The Best Leaders Recover Faster

The Best Leaders Recover Faster

Only 20% of leaders and teams are achieving their true potential. That means only 1 in 5 people are operating at their best. One of the biggest differences between great leaders and mediocre ones, is the speed of recovery to a positive mindset from a negative mindset where you are feeling stressed and upset over mistakes, failures, bad news, and negative interactions.

Let’s be honest; it is humanly impossible to be in a positive mindset all the time. We all get hijacked by negative feelings – stress, anxiety, anger, blame, disappointment – when challenges happen. This is great alert signal only.

The issue is that, when in a negative mindset, you are using your ‘Survivor brain’ only, which is mostly located on the left side – leading to blinkered, tunnel-like vision focused on the challenges only. Far from being at your best.

You are at your best when you are operating from a positive mindset or the Sage part of your brain, mostly located on the right side. You feel positive emotions like empathy, curiosity, creativity, clarity and calm and you look at the whole picture: challenges and opportunities.

You see this in sports as well as business. The top athletes recover faster from setbacks – and are quicker to adopt a positive mindset to bring them back on form.

Challenges are part of work, sports and life, but it’s the way we deal with them that matters most. To be at your best, you need to be able to quickly recover back to the Sage part of your brain where you feel centered and grounded. But the impact isn’t just peak performance, it also leads to happiness and healthier relationships for you and those around you.

So how long should it take you to recover from negative emotions and thoughts caused by saboteur hijacking? We aim for ten seconds and the answer depends on two things: the strength of your mental muscles and the weight of the challenge.

The best leaders can deal with weighty challenges with a positive mindset because they are mentally fit. Mental fitness is defined as your ability to deal with challenges in a positive mindset and make changes in a sustainable way.

How do you do that? To work on your mental fitness, you need to practice your three mental muscles daily.

  1. Saboteur interceptor muscle: learn to expose and intercept your saboteurs. These are the voices in your head that generate negative emotions in the way they handle life challenges.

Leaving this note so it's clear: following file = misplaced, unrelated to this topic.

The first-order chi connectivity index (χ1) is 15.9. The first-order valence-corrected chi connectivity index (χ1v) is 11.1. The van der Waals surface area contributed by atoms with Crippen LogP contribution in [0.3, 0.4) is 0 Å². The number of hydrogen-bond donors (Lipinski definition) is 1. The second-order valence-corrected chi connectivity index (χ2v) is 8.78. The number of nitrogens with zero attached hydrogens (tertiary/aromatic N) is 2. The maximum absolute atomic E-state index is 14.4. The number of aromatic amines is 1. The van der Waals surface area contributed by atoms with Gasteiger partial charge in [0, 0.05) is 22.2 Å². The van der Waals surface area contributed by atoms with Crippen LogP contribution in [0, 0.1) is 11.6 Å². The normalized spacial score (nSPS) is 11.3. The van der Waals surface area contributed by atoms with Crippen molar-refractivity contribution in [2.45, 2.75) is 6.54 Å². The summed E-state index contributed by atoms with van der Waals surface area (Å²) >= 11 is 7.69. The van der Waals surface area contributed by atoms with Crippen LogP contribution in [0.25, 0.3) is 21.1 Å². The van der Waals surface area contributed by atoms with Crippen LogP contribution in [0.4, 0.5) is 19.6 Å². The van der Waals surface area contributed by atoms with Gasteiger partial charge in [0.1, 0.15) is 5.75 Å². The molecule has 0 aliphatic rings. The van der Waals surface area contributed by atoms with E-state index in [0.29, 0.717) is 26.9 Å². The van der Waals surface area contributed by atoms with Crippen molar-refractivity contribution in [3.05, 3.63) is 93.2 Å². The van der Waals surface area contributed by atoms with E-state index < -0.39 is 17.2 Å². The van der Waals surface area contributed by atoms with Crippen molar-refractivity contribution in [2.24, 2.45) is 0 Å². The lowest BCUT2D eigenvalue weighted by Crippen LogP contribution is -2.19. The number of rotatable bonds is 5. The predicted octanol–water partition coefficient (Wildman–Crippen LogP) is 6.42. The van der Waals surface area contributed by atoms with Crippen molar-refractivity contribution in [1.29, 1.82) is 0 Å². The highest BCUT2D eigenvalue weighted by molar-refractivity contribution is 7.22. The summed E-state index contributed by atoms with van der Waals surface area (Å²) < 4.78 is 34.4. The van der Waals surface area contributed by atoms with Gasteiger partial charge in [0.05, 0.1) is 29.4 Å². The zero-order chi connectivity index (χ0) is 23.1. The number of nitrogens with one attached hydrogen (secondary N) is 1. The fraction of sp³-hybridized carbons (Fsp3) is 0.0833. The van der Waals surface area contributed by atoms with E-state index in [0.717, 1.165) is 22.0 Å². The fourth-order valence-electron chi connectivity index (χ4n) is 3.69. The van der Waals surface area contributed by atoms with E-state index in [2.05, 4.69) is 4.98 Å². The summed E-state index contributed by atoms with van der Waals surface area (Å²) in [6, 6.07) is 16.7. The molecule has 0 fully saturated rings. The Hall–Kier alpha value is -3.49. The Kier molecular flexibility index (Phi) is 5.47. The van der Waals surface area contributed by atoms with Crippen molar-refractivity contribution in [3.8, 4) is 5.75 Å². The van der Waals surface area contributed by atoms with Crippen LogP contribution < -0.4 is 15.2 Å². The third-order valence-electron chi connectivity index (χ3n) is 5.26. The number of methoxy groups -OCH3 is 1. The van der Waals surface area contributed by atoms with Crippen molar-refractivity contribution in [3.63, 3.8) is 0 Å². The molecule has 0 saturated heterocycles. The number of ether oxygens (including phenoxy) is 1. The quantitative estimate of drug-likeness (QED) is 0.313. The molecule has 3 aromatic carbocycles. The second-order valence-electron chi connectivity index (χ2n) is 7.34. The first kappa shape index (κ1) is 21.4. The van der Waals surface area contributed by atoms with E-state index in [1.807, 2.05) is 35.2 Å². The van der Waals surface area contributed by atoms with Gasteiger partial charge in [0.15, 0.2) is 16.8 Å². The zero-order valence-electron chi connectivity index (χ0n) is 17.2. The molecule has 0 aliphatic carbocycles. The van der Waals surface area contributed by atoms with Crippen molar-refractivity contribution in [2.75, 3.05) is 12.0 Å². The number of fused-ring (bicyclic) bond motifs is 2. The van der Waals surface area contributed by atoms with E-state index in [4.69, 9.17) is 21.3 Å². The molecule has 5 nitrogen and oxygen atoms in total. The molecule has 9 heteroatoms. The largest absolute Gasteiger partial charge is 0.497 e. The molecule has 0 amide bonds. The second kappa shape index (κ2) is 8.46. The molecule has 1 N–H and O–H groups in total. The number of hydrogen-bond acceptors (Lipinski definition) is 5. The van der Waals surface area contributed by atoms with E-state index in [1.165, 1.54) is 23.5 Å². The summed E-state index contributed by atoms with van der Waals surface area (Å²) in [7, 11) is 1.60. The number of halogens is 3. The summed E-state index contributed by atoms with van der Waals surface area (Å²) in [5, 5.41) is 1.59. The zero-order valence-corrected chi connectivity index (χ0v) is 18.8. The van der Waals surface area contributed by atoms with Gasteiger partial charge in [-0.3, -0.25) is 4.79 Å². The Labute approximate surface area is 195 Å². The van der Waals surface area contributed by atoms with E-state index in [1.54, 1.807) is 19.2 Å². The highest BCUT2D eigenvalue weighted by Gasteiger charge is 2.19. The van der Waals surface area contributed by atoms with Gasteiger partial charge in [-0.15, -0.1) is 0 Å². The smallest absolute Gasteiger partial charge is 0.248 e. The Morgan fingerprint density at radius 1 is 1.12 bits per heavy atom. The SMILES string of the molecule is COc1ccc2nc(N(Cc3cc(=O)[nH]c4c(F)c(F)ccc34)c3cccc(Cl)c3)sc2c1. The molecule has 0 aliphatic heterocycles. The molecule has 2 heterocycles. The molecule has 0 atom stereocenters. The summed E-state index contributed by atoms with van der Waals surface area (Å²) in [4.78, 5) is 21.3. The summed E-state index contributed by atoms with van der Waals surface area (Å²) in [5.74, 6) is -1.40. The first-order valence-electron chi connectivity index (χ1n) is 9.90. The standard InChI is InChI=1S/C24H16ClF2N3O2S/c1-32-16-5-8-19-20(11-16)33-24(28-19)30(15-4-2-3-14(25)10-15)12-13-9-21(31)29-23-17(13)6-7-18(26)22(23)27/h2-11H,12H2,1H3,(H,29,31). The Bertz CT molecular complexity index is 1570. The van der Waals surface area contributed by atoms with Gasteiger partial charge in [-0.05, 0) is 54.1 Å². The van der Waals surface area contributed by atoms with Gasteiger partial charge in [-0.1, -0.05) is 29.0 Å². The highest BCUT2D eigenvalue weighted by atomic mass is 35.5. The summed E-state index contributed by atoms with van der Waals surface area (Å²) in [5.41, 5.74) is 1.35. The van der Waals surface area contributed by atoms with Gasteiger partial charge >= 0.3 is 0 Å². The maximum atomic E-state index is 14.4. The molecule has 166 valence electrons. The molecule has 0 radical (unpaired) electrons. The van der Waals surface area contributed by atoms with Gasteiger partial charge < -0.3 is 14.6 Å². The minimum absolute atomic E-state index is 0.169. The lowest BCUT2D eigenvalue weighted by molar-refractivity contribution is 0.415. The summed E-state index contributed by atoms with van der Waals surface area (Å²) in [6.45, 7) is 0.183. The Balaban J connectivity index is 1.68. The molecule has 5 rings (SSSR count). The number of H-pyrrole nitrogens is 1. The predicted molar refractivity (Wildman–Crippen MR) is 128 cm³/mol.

2. Self-command muscle: boost your ability to command your mind to quieten the saboteur region and amplify the Sage region by doing Resets/PQ reps: you are focusing on one of your five senses and actively letting go of your thoughts.
  3. Sage muscle: learn to boost your positive mindset by actively using empathy, exploration, innovation, navigation and activation while handling life’s challenges and ask yourself how you can turn a challenge into a gifts or opportunities.. Your greatest happiness and performance is generated in the Sage part of your brain.

When you are in full command of your mind, in Sage, you can choose to not stress out over what you can’t control, push away self-doubts, recover from disappointments immediately and spend less time in anger, regret or blame.

So whenever you feel negative emotions, stop and reset. Focus on one thing and actively let go of your thoughts and emotions. Resets can take as little as ten seconds – and can even be done in a meeting with your eyes open.

If you fail to recover at your first try, don’t get upset or disappointed, just keep doing your resets/PQ reps until you recover to a calm focused and positive mindset. The more you practice the shorter your recovery time. You are rewiring your brain and changing neural pathways. Research shows that doing 15 minutes of resets spread out over a day, helps you to recover faster and faster.

Achieving your and your team’s potential is not about ending saboteurs’ hijacking. It is about your mental fitness; teaching yourself to recover faster and faster to a positive mindset. Where, you are in charge of your actions, emotions, and thoughts to achieve peak performance, improve your well-being and enjoy healthier relationships for you and those around you.


Shirzad Chamine Positive Intelligence. Why only 20% of Teams and Individuals Achieve their True Potential

Shawn Achor, The Happiness Advantage: The Seven Principles of Positive Psychology That Fuel Success and Performance at Work